#151 Chimp

“That.” My three year old son grunts, pointing without looking away from the TV. He’s slouched in his chair, one leg over the arm. He’s pointing at his drink which is inches out of his grasp. I assume he’s addressing me. I’m the only one here.

My wife and I used to have all sorts of high minded ideas about parenting. We would teach our children to be confident, emotionally secure, energetic, thoughtful, hard working, etc, etc. As time has gone on, and the magnitude of these tasks has become clearer, we’ve gradually lowered our sights. Now the only thing we’re fairly confident about achieving is making our kids polite. They are going to learn “please” and “thank you” if it kills us.

“That.” He repeats, this time jabbing his finger back and forth. He thinks the reason why I haven’t fulfilled his demand yet is lack of pointing. He points more.

“Excuse me?” I say, trying to pack as much parental disapproval into my voice as possible. He looks at me innocently, blinking.

So asking nicely for something wasn’t his first impulse. That’s not great, but now the TV trance is broken he’ll remember his training. And his training has been rigorous. For nearly his entire life we have been drilling “please” and “thank you” into him, and here’s where it pays off. Moments like this. Come on son, you can do it. Give me something to hold on to. Ask nicely.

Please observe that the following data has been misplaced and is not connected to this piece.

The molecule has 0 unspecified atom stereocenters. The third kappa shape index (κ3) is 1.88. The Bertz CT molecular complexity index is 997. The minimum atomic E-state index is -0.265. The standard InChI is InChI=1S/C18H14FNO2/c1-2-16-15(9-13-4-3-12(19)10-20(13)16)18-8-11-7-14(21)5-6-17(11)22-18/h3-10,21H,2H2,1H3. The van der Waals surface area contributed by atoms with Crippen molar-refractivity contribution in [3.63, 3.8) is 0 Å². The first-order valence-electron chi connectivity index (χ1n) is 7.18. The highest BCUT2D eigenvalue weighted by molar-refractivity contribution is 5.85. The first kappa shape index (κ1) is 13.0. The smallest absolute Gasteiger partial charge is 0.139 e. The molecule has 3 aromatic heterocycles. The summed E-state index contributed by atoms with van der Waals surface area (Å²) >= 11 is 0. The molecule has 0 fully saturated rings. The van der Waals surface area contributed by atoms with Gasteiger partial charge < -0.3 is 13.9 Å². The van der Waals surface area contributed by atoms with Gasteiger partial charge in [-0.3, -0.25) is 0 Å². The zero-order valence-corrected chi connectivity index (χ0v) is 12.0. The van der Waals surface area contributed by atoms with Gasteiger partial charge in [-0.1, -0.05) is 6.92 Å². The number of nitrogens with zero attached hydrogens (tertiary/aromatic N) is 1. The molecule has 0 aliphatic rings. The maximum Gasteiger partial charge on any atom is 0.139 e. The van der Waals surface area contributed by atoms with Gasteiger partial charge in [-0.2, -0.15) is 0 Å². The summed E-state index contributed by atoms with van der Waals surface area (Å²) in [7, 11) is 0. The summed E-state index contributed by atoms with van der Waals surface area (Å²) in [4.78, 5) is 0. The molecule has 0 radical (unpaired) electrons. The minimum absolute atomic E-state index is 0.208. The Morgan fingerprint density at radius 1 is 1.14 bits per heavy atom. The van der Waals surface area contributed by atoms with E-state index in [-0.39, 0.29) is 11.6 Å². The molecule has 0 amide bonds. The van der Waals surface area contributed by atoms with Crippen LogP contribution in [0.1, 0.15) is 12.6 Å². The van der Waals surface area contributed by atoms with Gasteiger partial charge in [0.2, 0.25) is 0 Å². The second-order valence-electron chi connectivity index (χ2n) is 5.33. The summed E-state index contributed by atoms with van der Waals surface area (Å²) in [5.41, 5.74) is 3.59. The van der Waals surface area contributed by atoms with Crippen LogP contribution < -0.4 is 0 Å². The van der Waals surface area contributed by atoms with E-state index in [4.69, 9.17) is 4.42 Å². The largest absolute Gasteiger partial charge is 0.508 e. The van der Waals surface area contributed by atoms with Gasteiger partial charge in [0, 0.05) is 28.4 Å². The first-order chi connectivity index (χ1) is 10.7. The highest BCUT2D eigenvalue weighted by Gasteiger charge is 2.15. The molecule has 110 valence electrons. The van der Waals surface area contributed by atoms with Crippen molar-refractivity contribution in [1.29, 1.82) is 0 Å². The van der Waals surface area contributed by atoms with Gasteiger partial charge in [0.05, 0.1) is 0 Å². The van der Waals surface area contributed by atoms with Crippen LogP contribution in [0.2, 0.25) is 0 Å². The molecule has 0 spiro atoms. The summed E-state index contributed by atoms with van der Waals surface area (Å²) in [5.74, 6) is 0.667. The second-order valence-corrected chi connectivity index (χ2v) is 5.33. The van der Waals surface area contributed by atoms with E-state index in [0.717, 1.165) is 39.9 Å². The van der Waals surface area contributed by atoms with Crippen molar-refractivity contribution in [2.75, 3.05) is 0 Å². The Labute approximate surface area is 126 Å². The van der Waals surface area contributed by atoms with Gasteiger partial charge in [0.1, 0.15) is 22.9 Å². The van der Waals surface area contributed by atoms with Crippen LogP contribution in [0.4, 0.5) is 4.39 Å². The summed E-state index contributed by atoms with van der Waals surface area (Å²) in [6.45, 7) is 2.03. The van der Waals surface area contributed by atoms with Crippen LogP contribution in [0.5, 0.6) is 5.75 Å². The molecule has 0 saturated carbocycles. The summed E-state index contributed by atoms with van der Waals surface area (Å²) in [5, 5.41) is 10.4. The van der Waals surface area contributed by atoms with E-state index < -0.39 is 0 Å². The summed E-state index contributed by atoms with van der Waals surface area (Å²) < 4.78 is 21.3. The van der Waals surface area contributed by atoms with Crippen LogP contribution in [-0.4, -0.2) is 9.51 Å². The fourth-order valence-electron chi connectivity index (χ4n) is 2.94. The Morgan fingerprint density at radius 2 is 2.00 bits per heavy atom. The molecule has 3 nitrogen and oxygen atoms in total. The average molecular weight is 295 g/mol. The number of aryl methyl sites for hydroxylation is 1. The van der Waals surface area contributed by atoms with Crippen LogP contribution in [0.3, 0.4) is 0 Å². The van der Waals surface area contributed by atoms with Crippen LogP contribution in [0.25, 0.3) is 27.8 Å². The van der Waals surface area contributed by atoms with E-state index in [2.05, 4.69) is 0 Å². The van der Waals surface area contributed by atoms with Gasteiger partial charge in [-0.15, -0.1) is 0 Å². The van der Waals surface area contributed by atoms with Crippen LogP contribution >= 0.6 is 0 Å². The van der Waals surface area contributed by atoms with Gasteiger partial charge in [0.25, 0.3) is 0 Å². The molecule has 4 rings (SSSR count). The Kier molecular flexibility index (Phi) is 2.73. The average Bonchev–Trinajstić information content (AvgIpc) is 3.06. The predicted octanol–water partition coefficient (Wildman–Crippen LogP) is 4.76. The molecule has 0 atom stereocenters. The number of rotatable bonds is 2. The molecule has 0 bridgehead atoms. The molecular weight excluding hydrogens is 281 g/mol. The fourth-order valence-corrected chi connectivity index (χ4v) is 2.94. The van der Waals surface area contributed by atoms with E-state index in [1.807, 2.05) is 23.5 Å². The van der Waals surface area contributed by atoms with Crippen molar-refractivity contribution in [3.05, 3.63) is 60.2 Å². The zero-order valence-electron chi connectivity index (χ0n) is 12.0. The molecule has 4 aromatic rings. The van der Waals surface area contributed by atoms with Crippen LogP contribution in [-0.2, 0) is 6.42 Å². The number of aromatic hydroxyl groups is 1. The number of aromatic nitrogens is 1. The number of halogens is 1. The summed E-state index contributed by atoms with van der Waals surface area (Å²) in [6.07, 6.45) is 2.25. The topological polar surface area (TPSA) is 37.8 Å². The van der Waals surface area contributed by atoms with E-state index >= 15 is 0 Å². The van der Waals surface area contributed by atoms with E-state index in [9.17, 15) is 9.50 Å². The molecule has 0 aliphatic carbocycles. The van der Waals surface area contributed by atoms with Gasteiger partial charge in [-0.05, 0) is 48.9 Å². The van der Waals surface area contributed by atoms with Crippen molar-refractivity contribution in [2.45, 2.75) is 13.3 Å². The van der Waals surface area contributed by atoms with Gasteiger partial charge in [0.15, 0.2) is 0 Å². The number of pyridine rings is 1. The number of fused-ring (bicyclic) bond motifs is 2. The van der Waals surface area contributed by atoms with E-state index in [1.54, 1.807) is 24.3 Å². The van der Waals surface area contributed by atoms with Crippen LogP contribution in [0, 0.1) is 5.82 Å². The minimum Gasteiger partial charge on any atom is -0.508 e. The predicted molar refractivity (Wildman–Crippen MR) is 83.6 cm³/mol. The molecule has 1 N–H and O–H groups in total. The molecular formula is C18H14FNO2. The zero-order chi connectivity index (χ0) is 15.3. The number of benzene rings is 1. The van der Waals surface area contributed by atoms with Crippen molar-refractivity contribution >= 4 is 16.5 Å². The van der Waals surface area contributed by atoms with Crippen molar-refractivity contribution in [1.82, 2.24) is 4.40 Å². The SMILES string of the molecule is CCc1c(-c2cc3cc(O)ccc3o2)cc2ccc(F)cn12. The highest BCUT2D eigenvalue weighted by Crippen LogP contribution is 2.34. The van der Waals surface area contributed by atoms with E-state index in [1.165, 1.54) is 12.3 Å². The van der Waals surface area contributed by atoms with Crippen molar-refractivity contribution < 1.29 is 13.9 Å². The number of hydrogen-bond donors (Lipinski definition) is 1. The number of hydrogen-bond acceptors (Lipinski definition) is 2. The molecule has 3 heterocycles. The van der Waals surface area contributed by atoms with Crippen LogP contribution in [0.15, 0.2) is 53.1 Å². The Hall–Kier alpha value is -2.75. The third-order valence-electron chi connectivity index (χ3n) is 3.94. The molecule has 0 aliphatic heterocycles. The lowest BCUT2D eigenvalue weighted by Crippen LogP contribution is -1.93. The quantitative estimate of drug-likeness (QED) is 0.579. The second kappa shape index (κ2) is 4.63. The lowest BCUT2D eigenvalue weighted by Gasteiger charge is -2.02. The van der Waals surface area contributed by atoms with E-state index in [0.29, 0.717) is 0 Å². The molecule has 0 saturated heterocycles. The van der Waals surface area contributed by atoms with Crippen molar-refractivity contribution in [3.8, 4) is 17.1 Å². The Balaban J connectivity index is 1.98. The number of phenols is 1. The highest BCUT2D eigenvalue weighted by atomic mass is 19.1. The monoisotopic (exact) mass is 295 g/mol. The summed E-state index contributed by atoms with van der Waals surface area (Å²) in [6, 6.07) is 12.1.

He blinks again and raises his finger, (ok, not keen on the pointing either, but I’ll let that slide for now). He jabs his finger towards his drink even more violently and starts making a sort of chimp screeching sound. Not only has he not asked nicely, he can’t even be bothered to use actual human words.


“What?” He asks, genuinely surprised that I haven’t leapt up to get his drink for him.

I give him the glaring of his life. He’s not cowed, just slightly confused, then the realisation dawns on him and he grins. “Can-I-have-my-drink-please-dad-dy?” he chants like a sarcastic robot.

“No.” I say. “You can reach it yourself.”

He resumes finger jabbing and screeching like a chimp.

I’m definitely going to achieve something as a parent. I really am. I believe that. It’s just, at this point, I’m not entirely sure what.

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